Posts Tagged Exams
“We take it for granted we know the whole story – We judge a book by its cover and read what we want between selected lines.”
– Axl Rose
We do it, and so do markers. It is no different with your essays, whether they are written in an exam or done as an assignment.
First impressions are lasting impressions.
Therefore, the introduction is the most important part of your essay. From the introduction the marker is making judgements on:
- Your grasp of the subject (how much time you spent asleep in class)
- Whether you understand the essay question (if you don’t you’re stuffed)
- Your competency in English (written academic English not your version of English)
- Your level of intelligence (using a thesaurus doesn’t show you’re smart)
- Your attitude (whether you have the time of your life writing essays)
- The amount of effort you have put in (write lots of quality content; not lots of bullsh*t)
So after the first paragraph the marker can already put you and your essay in a box – it’s an A, B, C, D or N, A, M, E essay.
Make sure they are putting you in the best box because the rest of the of the essay, no matter how awesome, is unlikely to change your mark by much because:
“You never get a second chance to make a first impression.”
When you sit an exam, you’re going to war: it’s a war to win marks and glory – well, you want the marks anyway. So get a determined attitude, then become a canny general and marshal your resources to win the war. Here’s a piece of advice from Sun Tzu, the famous ancient military strategist and author of “The Art of War”:
“The general who wins the battle makes many calculations in his temple before the battle is fought. The general who loses makes but few calculations beforehand.”
What does it mean? If you want to win – prepare! You’ve probably been told this before (many times). “Use your time before the exam well; because you won’t get it back again”. “Time will be one thing you’ll wish you have more of in the exam” etc. It’s all true, but what can you do to prepare effectively – and how can you maximise the return on your time?
Preparing for war
Build up an inventory of resources in your mind so that you have a range of content to draw upon during the exam. Importantly, this will also decrease your nerves on the day and increase your confidence.
There are two categories of resources that you can store up in your mind:
- Firstly, know what literary techniques you can write about; be able to discuss key sections of the text, know some good examples of important devices that develop the text. For essays in subjects other than English Literature, know some good examples of studies, facts etc. that prove important points.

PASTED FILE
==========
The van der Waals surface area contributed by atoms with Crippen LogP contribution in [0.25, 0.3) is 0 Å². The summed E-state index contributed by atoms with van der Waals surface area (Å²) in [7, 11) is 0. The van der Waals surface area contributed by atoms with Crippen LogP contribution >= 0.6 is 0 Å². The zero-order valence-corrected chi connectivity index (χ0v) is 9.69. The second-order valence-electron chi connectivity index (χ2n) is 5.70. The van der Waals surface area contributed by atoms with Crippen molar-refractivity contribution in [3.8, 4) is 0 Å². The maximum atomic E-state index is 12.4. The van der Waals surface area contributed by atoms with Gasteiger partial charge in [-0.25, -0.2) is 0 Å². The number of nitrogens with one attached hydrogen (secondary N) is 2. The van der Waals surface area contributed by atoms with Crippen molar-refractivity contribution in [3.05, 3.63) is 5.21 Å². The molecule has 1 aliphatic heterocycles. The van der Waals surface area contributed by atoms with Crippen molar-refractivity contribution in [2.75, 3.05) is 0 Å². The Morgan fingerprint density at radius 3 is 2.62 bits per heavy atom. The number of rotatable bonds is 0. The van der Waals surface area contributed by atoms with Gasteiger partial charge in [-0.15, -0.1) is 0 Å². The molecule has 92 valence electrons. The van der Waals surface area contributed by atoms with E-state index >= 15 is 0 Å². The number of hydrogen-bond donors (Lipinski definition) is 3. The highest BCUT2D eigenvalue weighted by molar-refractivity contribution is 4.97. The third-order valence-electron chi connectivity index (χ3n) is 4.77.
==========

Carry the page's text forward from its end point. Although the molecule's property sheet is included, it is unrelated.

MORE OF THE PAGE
- Secondly, understand the themes of set texts – have a firm grasp of these themes; you need to be able to write fluently about them. Know multiple themes, or interpretations, if possible. Be well-equipped to respond to a range of essay questions. For other subjects, this translates to understanding theories, models, philosophies and schools of thought.
Note: you don’t need to memorise these inputs for your essay word-for-word, you just need to be able to call them to memory on the day. If you can remember the gist of them and then string them into an eloquent essay body paragraph under pressure, then that is enough. These are the bulk of the essay that you wrap around the quotations – you memorised these, remember).
- If you have to memorise key words, try adapting the Quote Sheet technique to learn these.
- Also try mind mapping to quickly get an overview of how the concepts link together – you can also depict models and theories in diagrams. Discover what works for you.
Train yourself too, General. (Guess what that means…*)
Preparation of resources and your knowledge, plus preparation of yourself will make you a formidable force in the essay war.
“Go get ‘em”.
How do you learn the content, understand the concepts, and be able to prove it to the marker; while studying for three other exams and spending long periods staring out the window?
Just write the plan.
Take one of the topics that you have worked out could come up, and write an essay question for it. Look at previous exam papers for the general format of the questions that may come up. Then plan how you would answer it. You can use a pretty mind map if you like.
Introduction: The most important part of the essay, it is a good idea to write this out in full (or close to it).
Body paragraphs: Write the topics sentences for the first and last lines of your paragraphs. Fill up the middle with bullet points of what you are going to cover, and refer to the evidence that you will reference to back up your points.
Conclusion: You can either write this in full or follow the same format as for the body paragraphs. Practice writing clear concise sentences that sum up your arguments.